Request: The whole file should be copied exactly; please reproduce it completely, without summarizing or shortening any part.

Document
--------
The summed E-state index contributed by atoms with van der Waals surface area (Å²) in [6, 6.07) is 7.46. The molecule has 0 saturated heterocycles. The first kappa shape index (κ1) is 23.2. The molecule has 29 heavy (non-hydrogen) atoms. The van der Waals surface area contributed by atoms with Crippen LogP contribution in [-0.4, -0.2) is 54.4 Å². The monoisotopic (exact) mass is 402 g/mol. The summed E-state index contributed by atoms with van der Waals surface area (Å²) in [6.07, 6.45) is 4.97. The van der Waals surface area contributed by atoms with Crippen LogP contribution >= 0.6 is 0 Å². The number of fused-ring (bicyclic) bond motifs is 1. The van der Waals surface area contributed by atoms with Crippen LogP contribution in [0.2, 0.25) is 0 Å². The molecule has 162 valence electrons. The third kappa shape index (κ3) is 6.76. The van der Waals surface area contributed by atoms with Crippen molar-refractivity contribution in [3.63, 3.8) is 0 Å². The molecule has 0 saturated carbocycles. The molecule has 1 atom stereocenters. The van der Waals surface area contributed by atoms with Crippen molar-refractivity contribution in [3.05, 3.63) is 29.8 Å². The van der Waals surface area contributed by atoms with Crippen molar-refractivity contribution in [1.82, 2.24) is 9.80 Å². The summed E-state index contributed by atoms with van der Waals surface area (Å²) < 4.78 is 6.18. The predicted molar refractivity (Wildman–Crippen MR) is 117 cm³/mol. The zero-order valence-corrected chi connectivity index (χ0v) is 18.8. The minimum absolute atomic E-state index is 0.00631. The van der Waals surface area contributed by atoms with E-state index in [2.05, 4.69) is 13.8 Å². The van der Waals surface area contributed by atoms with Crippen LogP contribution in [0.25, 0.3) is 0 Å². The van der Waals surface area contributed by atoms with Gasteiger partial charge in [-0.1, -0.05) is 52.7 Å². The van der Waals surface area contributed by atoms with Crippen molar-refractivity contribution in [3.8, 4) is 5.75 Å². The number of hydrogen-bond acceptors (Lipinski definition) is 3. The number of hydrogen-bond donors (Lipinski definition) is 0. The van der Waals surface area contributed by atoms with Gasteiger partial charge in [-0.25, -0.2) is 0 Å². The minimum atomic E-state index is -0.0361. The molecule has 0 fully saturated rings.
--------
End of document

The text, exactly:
The summed E-state index contributed by atoms with van der Waals surface area (Å²) in [6, 6.07) is 7.46. The molecule has 0 saturated heterocycles. The first kappa shape index (κ1) is 23.2. The molecule has 29 heavy (non-hydrogen) atoms. The van der Waals surface area contributed by atoms with Crippen LogP contribution in [-0.4, -0.2) is 54.4 Å². The monoisotopic (exact) mass is 402 g/mol. The summed E-state index contributed by atoms with van der Waals surface area (Å²) in [6.07, 6.45) is 4.97. The van der Waals surface area contributed by atoms with Crippen LogP contribution >= 0.6 is 0 Å². The number of fused-ring (bicyclic) bond motifs is 1. The van der Waals surface area contributed by atoms with Crippen LogP contribution in [0.2, 0.25) is 0 Å². The molecule has 162 valence electrons. The third kappa shape index (κ3) is 6.76. The van der Waals surface area contributed by atoms with Crippen molar-refractivity contribution in [3.63, 3.8) is 0 Å². The molecule has 0 saturated carbocycles. The molecule has 1 atom stereocenters. The van der Waals surface area contributed by atoms with Crippen molar-refractivity contribution in [3.05, 3.63) is 29.8 Å². The van der Waals surface area contributed by atoms with Crippen molar-refractivity contribution in [1.82, 2.24) is 9.80 Å². The summed E-state index contributed by atoms with van der Waals surface area (Å²) < 4.78 is 6.18. The predicted molar refractivity (Wildman–Crippen MR) is 117 cm³/mol. The zero-order valence-corrected chi connectivity index (χ0v) is 18.8. The minimum absolute atomic E-state index is 0.00631. The van der Waals surface area contributed by atoms with E-state index in [2.05, 4.69) is 13.8 Å². The van der Waals surface area contributed by atoms with Crippen LogP contribution in [0.25, 0.3) is 0 Å². The van der Waals surface area contributed by atoms with Gasteiger partial charge in [-0.1, -0.05) is 52.7 Å². The van der Waals surface area contributed by atoms with Crippen molar-refractivity contribution in [3.8, 4) is 5.75 Å². The number of hydrogen-bond acceptors (Lipinski definition) is 3. The number of hydrogen-bond donors (Lipinski definition) is 0. The van der Waals surface area contributed by atoms with Gasteiger partial charge in [-0.25, -0.2) is 0 Å². The minimum atomic E-state index is -0.0361. The molecule has 0 fully saturated rings.